Apgar Campground to Whitefish, Montana: (56kms)

Still concerned by the weight we were carrying, we had decided to have one last shedding of things we wouldn’t need before we would hit the Rockies and the long climbs. The next morning we headed straight to the post office in West Glacier on our way out.

Still somewhat doubting our ability to climb, we had now become quite mercenary. Somehow we found another 4kgs between us to post forward to Bellingham. We left West Glacier a little later than anticipated but feeling a little bit more confident about the upcoming climbs. We rode Highway 2 out of town to the turnoff on Lake 5 Road. The air was thick with smoke making breathing unpleasant. After a bit of gravel, we crossed Blackenship Bridge over the Flathead River and found our way out onto the 486, where after a short climb, a lovely long downhill stretch took us into Columbia Falls. We stopped at the large Smith’s Supermarket and bought some hot food for lunch, which we ate in the small park across the street.

Glacier National Park
The Flathead River from the Blackenship Bridge just outside of West Glacier Village

Not wanting to go backwards to pick up the route again, we cycled down to Highway 2 again and followed it to Halfmoon Road. After a pretty big hill, we found ourselves out of the traffic and zigzagged our way across to Whitefish the back way. The town was much bigger than we expected and very touristy. It did, however, have plenty of interesting pubs and craft breweries! We found a seat at Casey’s and had a beer while Sharyn checked out accommodation. It was a bit out of our league though, so we contacted The Whitefish Bike Retreat, they had a free shuttle service for cyclists who stayed there.

A young girl picked us up and we put our bikes and gear in the back of her pickup truck and headed out of town – quite some way! The Bike Retreat is set back in the forest about 10kms off the highway, not quite what we were expecting, nor was the frosty reception from the young girl on the desk, we’d obviously came at a bad time, although it wasn’t apparent why to us. The campsite she gave us was as far away from the 2 toilets cum showers as you could get. Set back amongst a stand of trees on the edge of the forest, it was a campsite in name only. We had to clear a space amongst the close-standing trees on a very uneven, pot-holed ground. We weren’t impressed. The place was clearly for mountain bikers who bought their own campers and slept in them. Not much thought was given to people who wanted to use a tent and camp. We listened for bears intently that night!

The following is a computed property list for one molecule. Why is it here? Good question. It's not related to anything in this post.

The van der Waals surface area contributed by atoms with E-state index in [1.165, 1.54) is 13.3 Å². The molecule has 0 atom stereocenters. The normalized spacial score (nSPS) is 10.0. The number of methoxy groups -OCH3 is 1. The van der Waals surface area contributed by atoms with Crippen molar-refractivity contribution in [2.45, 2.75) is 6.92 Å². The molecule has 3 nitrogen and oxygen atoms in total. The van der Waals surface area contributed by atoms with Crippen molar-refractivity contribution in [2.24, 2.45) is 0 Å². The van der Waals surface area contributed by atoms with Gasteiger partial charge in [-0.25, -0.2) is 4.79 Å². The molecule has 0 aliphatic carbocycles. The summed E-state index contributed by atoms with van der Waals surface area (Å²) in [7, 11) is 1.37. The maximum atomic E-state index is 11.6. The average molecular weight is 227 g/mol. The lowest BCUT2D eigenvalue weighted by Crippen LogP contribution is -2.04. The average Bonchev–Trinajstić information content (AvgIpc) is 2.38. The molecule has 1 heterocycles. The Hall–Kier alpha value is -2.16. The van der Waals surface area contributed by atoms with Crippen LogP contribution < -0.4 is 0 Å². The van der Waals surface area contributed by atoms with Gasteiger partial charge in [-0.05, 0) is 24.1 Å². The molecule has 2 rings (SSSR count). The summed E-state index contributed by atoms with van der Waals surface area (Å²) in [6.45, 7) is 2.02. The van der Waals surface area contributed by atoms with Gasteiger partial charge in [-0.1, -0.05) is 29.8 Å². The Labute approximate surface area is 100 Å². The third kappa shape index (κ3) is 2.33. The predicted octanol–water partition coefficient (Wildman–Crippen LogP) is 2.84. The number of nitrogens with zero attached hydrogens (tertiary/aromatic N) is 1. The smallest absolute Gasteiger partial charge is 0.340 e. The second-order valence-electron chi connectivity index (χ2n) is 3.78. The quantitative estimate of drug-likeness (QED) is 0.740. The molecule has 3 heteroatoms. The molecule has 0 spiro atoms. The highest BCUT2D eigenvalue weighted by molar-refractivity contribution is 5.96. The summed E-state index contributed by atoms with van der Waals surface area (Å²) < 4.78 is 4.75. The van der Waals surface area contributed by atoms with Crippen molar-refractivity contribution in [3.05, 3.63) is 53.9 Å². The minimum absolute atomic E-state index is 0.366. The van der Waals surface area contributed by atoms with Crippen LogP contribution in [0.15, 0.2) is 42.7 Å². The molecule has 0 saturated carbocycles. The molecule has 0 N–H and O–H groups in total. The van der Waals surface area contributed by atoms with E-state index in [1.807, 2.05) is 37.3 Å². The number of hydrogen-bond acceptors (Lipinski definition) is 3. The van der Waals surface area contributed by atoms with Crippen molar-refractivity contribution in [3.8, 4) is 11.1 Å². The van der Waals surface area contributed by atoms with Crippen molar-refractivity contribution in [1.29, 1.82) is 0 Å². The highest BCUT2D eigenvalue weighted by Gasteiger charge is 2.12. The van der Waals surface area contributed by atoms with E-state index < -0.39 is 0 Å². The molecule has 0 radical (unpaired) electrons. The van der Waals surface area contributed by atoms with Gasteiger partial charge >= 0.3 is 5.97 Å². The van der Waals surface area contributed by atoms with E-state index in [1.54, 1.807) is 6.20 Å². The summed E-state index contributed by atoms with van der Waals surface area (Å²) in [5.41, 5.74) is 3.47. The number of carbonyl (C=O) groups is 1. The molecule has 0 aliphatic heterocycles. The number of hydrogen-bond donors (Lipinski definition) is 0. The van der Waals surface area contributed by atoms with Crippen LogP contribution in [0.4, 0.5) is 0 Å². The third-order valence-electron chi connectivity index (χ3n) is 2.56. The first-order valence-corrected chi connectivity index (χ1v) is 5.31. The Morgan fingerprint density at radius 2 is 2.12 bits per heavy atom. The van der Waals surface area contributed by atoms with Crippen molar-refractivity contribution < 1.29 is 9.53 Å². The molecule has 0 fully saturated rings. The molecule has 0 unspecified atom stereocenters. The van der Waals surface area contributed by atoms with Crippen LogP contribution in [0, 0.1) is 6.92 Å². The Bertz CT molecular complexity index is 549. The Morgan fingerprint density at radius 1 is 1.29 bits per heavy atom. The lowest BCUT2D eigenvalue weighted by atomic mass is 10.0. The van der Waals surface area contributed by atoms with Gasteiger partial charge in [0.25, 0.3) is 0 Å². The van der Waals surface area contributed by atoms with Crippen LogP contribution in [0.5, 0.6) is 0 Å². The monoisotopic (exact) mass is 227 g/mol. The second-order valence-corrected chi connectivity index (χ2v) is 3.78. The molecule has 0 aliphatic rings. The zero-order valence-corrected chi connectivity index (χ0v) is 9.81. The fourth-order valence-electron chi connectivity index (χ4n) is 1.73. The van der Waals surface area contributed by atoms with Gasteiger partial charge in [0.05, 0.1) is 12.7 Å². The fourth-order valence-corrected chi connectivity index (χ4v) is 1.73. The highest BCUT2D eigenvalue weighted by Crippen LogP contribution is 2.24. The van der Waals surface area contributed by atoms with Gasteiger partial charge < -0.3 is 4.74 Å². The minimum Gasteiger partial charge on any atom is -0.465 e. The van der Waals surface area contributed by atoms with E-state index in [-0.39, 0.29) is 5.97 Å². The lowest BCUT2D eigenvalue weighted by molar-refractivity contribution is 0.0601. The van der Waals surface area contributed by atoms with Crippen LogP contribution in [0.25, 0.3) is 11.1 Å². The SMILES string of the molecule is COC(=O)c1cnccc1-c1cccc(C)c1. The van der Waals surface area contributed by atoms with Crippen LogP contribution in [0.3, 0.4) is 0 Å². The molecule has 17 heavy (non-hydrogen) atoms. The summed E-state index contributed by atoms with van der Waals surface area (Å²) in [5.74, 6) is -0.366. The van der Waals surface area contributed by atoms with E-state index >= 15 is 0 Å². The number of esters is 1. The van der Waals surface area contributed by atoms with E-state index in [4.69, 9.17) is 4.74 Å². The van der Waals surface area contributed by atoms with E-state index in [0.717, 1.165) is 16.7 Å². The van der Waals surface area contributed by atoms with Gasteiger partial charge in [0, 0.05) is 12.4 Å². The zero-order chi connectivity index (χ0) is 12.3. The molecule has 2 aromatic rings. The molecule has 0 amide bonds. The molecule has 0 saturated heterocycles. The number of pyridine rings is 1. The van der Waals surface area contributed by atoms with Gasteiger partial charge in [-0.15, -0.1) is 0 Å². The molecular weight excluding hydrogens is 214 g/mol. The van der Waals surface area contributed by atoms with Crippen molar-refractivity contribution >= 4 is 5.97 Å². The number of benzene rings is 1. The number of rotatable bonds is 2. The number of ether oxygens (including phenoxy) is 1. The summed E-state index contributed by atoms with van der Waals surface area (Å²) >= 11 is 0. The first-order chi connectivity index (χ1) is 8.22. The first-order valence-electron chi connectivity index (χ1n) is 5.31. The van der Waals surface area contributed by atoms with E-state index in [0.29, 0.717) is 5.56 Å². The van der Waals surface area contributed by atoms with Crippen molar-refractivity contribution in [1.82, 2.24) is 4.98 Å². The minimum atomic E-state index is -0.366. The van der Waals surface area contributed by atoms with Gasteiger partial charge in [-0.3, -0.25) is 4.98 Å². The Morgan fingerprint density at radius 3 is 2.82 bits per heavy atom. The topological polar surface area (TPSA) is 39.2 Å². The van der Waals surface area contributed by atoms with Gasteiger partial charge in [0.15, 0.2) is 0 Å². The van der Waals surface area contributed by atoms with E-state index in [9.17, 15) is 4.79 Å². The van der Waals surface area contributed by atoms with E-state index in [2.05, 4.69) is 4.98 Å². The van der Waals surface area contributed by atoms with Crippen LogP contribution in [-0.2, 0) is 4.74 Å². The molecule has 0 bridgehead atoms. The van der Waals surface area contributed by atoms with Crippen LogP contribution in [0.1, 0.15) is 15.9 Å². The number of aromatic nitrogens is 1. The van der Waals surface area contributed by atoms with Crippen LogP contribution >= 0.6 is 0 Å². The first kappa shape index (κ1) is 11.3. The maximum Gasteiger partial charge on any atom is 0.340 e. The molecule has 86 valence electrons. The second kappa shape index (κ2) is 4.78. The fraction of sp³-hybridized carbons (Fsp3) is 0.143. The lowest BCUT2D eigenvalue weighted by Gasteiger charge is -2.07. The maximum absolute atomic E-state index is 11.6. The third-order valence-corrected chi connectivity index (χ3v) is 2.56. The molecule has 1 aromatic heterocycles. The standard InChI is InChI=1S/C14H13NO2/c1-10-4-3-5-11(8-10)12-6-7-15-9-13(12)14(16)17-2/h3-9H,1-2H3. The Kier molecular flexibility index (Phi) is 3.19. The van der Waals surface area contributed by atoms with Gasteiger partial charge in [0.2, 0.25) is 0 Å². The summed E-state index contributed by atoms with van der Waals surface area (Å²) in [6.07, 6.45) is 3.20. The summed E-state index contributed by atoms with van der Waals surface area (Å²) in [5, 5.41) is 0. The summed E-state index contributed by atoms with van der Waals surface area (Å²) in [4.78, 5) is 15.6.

Whitefish Montana
Our campsite at the Whitefish Bike Retreat, a bit of a dog’s breakfast

Whitefish Bike Retreat to Fortine, Montana: (68kms)

The next morning we gathered our things and got the first shuttle back into Whitefish. We crowded in with a few foreign bikepackers who were riding the Pacific Crest Trail, an almighty difficult task.

We had gotten a good look at Highway 93 on our way out and back from the Bike Retreat. It was a particularly busy road with almost no shoulder. Why the ACA would send us down here was a mystery. There was a little relief though with a diversion onto the much smaller Twin Bridges Road, 5 or 6kms out of town. This led us onto the picturesque Farm To Market Road, but eventually it emptied back out onto the 93 after some 15kms.

Our first chance to get off the truck-heavy highway came at pretty Stillwater Lake where we immediately turned off and rested on the deck of a bar overlooking the lake. We were both a bit frazzled and wondering how much longer we’d have to peddle without a shoulder on this nutter of a road. It seemed almost everyone, trucks included, were speeding well over the limit, frantically trying to get somewhere with little heed to theirs or anyone else’s safety.

Fortine Montana
Picturesque Stillwater Lake on the way to Fortine

Somewhere before the small town of Stryker, we ran into Robert again. He was chatting with a fellow tourer heading in the opposite direction. We had seen a few going the other way, but the highway was always too busy to cross and chat. After taking some photos, we headed off together with Robert. He effortlessly rolled on ahead of us, but we felt no need to keep up.